With a film of this size and magnitude, it’s difficult to say who the main character is. One could say Iron Man (Robert Downey Jr.) is, as he personally takes everything as if this is all on the weight of his shoulders, while others might say Thor goes through the most personal journey of reflection after events of “Ragnarok.”
But I feel the main focus of “Infinity War” is on Thanos and how he goes about getting each of the stones, as well as the personal struggles he’s had to endure throughout his tortured existence. This is very much his movie, which is unique for Marvel – one devoted to a villain. The strangest part about that is they give Thanos so much character and depth that you see where’s coming from. He’s not like Loki or Ultron, who just want to be powerful or evil, Thanos truly believes that what he’s doing is for the greater good of the entire universe. He’s sympathetic yet menacing, doing something that only he feels he can do and does so without passion or prejudice.
Let’s face it though, people didn’t go to “Infinity War” to see Thanos, but for their favorite heroes, and even though this is an epic with a cast of thousands, every big-name hero gets a moment to shine. Whether it’s Spider-Man (Tom Holland) calling back to more “old” movies, War Machine (Don Cheadle) standing up for his teammates in the face of the government, or Drax (Dave Bautista) being the lovable gruff oaf, there’s something for everyone. The equally impressive part is that the tone of each franchise is kept intact, like how the comedy and atmosphere of the Guardians of the Galaxy is maintained without losing anything. There are some heroes that don’t get as much screen time as others, like Captain America and Black Panther (Chadwick Boseman), but they all still play a vital role to this picture.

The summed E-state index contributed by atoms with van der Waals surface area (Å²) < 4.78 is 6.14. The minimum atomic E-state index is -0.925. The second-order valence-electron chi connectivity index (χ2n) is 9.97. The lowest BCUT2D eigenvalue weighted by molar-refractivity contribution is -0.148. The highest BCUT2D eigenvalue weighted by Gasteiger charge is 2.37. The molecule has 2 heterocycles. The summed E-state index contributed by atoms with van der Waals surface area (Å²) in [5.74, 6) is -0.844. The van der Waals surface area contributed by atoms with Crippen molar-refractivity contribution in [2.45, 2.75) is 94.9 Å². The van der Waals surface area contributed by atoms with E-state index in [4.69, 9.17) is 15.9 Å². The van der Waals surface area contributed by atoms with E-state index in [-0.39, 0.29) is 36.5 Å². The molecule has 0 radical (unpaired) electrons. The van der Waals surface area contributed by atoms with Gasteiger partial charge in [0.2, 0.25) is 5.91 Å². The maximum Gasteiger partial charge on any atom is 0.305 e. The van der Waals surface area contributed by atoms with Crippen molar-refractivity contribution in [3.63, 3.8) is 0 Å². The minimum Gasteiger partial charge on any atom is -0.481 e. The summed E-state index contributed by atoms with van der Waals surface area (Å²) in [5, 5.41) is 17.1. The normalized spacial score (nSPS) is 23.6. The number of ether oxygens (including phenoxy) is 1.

But what makes me the most happy is that Doctor Strange’s cape, which I lovingly nicknamed capey, has just as much character and charm as he did in the last film. He’s still the sarcastic yet sadistic piece of clothe we all know and love!
This is the power of “Infinity War” – it’s been days since I saw the film, and I’m still giddy about what happened. Little moments like the heart-to-heart between Thor and Rocket (Bradley Cooper), or Star Lord (Chris Pratt) learning the truth about “Footloose,” bring a smile to my face. As much as all blockbusters try to do this, very few succeed, and “Infinity War” does this better than any other blockbuster I’ve seen in a long time. This makes it not only worth seeing, but worth seeing two or three times.
“Avengers: Infinity War” not only masterfully handles its herculean task of combining dozens of franchises, plotlines and characters into one coherent picture, but does so while balancing its rather dark looming atmosphere with the charismatic charm we’ve come to expect from Marvel. This is far more than just another summer blockbuster, but an ambitious and satisfying experience.
Final Grade: A-